IV.            To identify the various policies and reform programs carried out by the Government in order to attain the MDGs.
  V.            To identify the contributions of MDGs to development in Nigeria.
VI.    To suggest for each of the goals, key priority actions that government needs to pay maximum attention to.
The study attempts to answer the following questions:
      I.            What are the prospects of Nigeria attaining the MDGs by 2015?
   II.            What are the challenges faced by Nigeria in achieving the MDGs?
III.            What are the various policies and reform programs carried out by the Nigerian Government in order to achieve the MDGs?
IV.            What are the benefits of the MDGs to Nigeria?
Hypothesis 1
Ho: Nigeria has no prospects of attaining the MDGs by 2015.
Hi: Nigeria has prospects of attaining the MDGs by 2015
Hypothesis 2
Ho: Nigeria is not faced with challenges in the achievement of the MDGs.
Hi: Nigeria is faced with challenges in the achievement of the MDGs.
The research study shall make use of secondary data from federal and state government ministries, as well as those from international development agencies involved in supporting policies and programmes for MDG’s such as Nigerian Bureau of Statistics, National Planning        Commission and United Nations Development Programme Reports.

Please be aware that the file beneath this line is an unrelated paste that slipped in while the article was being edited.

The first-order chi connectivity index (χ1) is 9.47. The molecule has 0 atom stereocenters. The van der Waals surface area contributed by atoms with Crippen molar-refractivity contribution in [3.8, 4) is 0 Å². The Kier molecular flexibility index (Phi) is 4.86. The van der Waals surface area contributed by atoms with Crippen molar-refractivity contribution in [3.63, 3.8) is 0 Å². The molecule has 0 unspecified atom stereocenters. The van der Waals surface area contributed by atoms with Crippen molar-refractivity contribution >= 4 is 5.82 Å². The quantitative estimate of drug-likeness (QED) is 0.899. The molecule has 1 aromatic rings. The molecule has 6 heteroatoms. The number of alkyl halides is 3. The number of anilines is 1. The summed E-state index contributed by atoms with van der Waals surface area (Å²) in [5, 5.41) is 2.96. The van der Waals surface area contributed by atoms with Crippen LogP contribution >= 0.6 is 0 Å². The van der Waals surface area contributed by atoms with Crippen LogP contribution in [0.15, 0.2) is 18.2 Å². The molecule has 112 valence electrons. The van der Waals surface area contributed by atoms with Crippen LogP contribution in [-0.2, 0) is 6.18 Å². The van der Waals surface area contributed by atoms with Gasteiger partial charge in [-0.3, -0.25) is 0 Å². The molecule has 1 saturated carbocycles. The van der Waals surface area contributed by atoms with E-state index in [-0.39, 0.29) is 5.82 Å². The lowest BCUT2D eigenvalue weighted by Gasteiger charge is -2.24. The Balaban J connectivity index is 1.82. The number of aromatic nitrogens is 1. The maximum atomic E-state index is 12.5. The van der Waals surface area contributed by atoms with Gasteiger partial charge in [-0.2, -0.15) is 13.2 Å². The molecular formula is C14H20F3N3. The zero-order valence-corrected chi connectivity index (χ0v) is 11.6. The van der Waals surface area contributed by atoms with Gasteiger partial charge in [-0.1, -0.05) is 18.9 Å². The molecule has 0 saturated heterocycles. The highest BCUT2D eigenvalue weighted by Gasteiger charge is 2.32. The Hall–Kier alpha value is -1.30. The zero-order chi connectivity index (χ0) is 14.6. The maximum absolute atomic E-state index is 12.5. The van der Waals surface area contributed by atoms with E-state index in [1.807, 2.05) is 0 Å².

The data shall be analyzed using mostly descriptive statistics such as percentages, average annual rate of change and deviations. For clarity and understanding, the report uses tables, boxes and graphs to present its results.
This study explores the factors and conditions that may be responsible for performance on MDGs in Nigeria. Exploring the factors and reasons for disappointing performance will provide in-depth explanation of why Nigeria is doing well in some areas while wobbling in others and what is working or not working at all levels. Such explanation will deepen understanding of the role of the Nigerian government in the march towards the 2015 targets. Also, by comparing MDG indicators in Nigeria with the rest of the world, this study would provide critical insights on what and how Nigeria can learn from others towards impacting more tangibly to realising the global country-level targets.
This research study is expected to benefit the general public, the government, and the academic environment.
The research study shall focus on the prospects of Nigeria achieving the MDGs by 2015, the specific areas where Nigeria has made headways since 2000 when the MDG’s were adopted and major challenges faced in the attainment of the MDGs in Nigeria.
The major factors which may pose as constraints in the research study are paucity of time and inadequacy or inconsistency of data. Also, availability of data for international comparisons may be a challenge.
The research study shall be divided into five basic chapters which are:
Chapter one – Introduction.
Chapter two – Literature review.
Chapter three – Research methodology.
Chapter four – Data presentation and analysis.
Chapter five – Summary conclusion and recommendations.

African Forum and Network on Debt and Development, 2005, The Politics of the MDGs and Nigeria
Hajiya Amina, Mid-Point Assessment of the Millennium Development Goals in Nigeria 2000-2007
Todaro and Smith, Economic Development 10th ed., pp 24